5 Ways Obama’s Climate Plan Will Help GreenTech

June 26, 2013
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Kyocera NEDO panels, 1MW solar power generating system

Renewables like solar have a long way to go to replace oil and gas. In this photo, Kyocera and NEDO installed a 1-megawatt solar power generating system to help power homes in New Mexico. Click on the photo to go to the story.

Did you hear that U.S. President Barack Obama issued a Climate Action Plan on Tuesday? It’s a sort-of aggressive plan that was sort-of big news, though still probably off the radar or considered trivial for most Americans. Yet it could and should have lasting and positive effects for the green tech and energy efficiency industries.

Yes, we’ve sort-of been here before, and several of the president’s proposals have as well. And the big items such as ratcheting up the efficiency levels of power plants and using government land to double the amount of clean energy production from renewables like solar and wind can also seem removed from the mainstream.

However, if Obama’s plans go through and if they can withstand the doubtless legal challenges over the EPA reducing carbon emissions from power plants, some good things will result for the green and energy efficiency technologies industries, in buildings and homes and cities and towns. Here’s how:

Solar, solar, solar

Having Department of Interior accelerate the development of renewable power on public lands could have the effect of advancing the cause of renewables. More and more people want solar PV systems on their homes, especially if they live in states that are friendly to solar leasing programs. Many want to buy electric vehicles and power them with PV (PV to EV). And solar users are more apt to want energy monitoring systems.

Reduced power plant emissions will get utilities to save

Obama’s report is vague about the numbers, but it gives the EPA the go-ahead to mandate reduced emissions from power plants, and this should accelerate both the shift from using coal, which produces the most greenhouse gases, to natural gas, which produces far less. It should also prod more utilities to roll out more energy efficiency programs, especially if they can’t build new plants or convert old ones. And as utilities roll out more aggressive energy efficiency programs for consumers …

More smart grid programs should come on line

As part of utilities’ efforts to promote energy efficiency, we should be seeing them get more of their smart grid programs on line, including using technologies such as smart thermostats, smart appliances, and more smart meters utilizing wireless mesh technologies such as ZigBee Smart Energy Protocol 2 (SEP2) to create energy management networks within the home. And this will have the effect of …

Raising awareness about energy efficiency

If the a controversy over cutting power plant emissions doesn’t do it, and if doubling the amount of renewables like solar and wind doesn’t do it, maybe utilities getting really aggressive about helping consumers and building owners save energy will. Already energy efficiency companies work with utilities in some states, like Massachusetts, to offer no-cost energy assessments and deals on insulation upgrades that result. And energy efficiency companies like Next Step Living are already offering green tech products like solar and energy-efficient windows and are looking into energy management. The efficiency guys could be the green tech ticket into the home. And if all of this doesn’t raise awareness about energy efficiency, maybe the Energy Department setting new efficiency standards for appliances and buildings, as laid out in Obama’s plan, will. the plan expands on the president’s Better Building Challenge, focusing on helping commercial, industrial, and multi-family buildings cut waste and become at least 20 percent more energy efficient by 2020. There will be opportunities for green tech there, especially as more M2M and cloud-based analytics are used.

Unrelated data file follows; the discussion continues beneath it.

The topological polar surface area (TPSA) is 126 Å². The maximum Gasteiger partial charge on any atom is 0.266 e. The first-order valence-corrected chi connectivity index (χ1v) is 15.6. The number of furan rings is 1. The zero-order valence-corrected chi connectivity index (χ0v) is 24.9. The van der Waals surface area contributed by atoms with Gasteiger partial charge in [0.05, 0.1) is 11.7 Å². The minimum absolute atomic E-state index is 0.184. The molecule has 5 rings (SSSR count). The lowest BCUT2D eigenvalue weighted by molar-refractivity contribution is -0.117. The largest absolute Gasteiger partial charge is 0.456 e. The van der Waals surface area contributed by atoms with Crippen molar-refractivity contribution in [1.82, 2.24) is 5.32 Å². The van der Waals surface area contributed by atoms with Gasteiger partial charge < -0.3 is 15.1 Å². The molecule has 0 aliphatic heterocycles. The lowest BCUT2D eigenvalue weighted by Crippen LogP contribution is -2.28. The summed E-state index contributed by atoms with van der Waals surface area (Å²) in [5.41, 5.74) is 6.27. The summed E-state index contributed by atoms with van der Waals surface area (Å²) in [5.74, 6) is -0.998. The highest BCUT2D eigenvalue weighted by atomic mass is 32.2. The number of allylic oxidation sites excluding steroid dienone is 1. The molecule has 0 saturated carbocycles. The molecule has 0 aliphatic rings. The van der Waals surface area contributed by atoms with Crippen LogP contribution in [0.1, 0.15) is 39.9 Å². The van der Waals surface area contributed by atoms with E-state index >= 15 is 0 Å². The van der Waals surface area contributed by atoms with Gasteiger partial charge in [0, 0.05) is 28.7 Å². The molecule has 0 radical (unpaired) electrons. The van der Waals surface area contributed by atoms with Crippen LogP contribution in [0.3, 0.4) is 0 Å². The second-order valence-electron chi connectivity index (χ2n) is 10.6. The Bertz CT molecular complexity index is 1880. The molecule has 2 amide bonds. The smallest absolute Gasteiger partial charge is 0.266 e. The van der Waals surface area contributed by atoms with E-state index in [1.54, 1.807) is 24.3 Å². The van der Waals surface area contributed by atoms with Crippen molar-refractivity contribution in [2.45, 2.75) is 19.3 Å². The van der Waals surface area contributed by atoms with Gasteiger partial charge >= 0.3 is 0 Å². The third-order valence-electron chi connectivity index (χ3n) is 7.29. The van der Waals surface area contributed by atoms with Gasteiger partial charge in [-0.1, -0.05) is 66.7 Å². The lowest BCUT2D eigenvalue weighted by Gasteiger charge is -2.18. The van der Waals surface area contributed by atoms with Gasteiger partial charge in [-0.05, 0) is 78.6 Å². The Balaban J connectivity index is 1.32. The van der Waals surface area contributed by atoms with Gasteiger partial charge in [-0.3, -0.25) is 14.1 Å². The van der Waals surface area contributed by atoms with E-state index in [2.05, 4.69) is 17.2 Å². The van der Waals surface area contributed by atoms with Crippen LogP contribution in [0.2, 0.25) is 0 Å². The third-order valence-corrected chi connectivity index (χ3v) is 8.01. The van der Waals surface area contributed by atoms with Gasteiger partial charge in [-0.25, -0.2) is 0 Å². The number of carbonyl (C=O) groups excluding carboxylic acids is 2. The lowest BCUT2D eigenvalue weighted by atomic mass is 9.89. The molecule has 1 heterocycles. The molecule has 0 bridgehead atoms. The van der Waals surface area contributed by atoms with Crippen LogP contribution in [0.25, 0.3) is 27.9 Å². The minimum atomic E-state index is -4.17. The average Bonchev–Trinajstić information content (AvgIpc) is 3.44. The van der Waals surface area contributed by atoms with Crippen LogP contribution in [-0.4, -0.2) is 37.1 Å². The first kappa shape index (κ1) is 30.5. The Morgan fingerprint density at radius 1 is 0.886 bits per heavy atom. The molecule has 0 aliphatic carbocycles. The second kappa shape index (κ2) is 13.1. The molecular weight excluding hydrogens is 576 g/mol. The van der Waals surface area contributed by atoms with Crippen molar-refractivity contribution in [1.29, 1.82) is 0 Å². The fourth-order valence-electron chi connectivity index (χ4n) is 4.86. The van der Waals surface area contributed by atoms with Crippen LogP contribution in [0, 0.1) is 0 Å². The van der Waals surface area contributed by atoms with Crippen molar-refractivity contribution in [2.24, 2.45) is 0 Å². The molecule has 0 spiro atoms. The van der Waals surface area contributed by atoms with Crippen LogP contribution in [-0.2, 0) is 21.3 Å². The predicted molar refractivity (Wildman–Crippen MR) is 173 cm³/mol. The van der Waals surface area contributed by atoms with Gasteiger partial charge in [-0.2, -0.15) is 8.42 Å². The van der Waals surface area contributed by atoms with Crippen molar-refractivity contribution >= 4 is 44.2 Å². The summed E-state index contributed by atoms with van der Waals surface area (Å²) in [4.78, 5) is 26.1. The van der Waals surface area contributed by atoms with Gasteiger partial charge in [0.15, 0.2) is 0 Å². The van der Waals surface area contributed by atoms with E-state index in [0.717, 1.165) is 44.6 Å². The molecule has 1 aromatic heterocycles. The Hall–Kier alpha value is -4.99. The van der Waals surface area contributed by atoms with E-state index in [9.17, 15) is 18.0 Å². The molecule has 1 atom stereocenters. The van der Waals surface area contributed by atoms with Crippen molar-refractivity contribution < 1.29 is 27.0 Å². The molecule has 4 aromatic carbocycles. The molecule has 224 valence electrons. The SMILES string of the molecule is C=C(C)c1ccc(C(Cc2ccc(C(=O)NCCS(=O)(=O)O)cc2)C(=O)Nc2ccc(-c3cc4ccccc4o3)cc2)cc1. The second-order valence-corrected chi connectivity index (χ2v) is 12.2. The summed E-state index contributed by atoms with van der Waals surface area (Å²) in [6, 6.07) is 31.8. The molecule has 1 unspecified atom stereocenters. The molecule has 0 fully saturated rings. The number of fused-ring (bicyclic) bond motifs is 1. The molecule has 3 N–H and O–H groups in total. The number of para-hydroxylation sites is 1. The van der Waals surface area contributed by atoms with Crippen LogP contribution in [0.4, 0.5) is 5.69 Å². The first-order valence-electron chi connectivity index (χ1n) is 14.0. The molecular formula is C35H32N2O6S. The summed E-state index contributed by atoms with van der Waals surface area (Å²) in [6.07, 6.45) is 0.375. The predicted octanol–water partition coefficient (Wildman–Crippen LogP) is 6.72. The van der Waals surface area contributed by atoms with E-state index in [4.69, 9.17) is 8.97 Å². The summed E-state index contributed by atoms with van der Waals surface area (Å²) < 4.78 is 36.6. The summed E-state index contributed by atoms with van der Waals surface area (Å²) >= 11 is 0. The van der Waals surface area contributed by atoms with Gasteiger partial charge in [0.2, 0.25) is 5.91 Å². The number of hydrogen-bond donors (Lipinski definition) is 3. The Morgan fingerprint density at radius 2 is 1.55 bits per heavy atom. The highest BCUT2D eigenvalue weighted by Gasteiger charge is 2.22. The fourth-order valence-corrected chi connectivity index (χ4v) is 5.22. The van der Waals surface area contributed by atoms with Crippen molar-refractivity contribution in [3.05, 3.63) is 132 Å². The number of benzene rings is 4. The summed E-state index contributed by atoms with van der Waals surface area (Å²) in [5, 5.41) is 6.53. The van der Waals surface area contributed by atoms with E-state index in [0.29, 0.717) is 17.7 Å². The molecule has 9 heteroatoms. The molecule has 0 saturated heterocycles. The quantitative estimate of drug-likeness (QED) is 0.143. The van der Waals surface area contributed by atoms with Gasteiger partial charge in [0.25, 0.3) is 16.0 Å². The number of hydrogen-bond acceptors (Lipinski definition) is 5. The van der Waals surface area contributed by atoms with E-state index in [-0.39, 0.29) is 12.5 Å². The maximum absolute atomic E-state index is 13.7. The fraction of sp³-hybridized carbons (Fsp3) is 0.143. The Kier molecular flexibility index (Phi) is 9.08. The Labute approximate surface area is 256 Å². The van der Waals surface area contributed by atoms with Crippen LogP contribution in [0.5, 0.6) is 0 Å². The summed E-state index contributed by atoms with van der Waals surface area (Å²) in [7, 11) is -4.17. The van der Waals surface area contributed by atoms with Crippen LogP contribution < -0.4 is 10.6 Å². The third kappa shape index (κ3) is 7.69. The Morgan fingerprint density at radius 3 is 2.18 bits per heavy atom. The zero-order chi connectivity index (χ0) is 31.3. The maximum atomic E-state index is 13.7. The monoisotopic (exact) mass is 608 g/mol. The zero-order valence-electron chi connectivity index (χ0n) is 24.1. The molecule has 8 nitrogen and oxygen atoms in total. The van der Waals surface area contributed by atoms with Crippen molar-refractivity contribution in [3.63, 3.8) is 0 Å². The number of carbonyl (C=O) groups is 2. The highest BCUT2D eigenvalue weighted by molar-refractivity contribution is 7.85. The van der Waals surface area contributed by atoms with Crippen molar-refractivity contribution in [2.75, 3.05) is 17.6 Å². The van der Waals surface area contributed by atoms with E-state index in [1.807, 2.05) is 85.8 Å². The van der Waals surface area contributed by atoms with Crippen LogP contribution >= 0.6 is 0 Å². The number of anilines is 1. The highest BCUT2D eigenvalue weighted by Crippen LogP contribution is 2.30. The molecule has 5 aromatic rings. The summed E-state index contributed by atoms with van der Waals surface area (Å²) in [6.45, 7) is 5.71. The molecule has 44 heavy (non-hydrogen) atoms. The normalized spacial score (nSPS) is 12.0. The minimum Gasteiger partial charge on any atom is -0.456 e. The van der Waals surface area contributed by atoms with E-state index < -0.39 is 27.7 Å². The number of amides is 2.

But … don’t rely on utilities to do it all

The utilities can raise awareness and be a great driving factor for green tech, but their programs and their smart grids have been a long time in development. Big service providers like ADT, Comcast, Verizon and Alarm.com offer basic energy management via connected home systems, and could partner with utilities. And plenty of products using wireless technologies like Z-Wave are available to consumers. But do people want to install these themselves? There are plenty of opportunities throughout the green tech industry that should accelerate because of Obama’s more aggressive approach.

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One Response to 5 Ways Obama’s Climate Plan Will Help GreenTech

  1. Anne on July 26, 2013 at 12:49 pm

    We love to see people making the switch to solar, and Next Step Living is definitely a great place to start. In addition, you can use the EnergySage Marketplace (it’s free) to compare this with the other options you may have, giving you more choice and transparency with every decision. Getting multiple quotes allows you to pick the best installer, panels, and financing option for YOUR needs. Try it out here: http://bit.ly/148yg0y Our system only takes about ten minutes of your time, and provides you with valuable information from many installers at once. In the end you may find that Next Step Living is the way to go, but it never hurts to check out every possibility.

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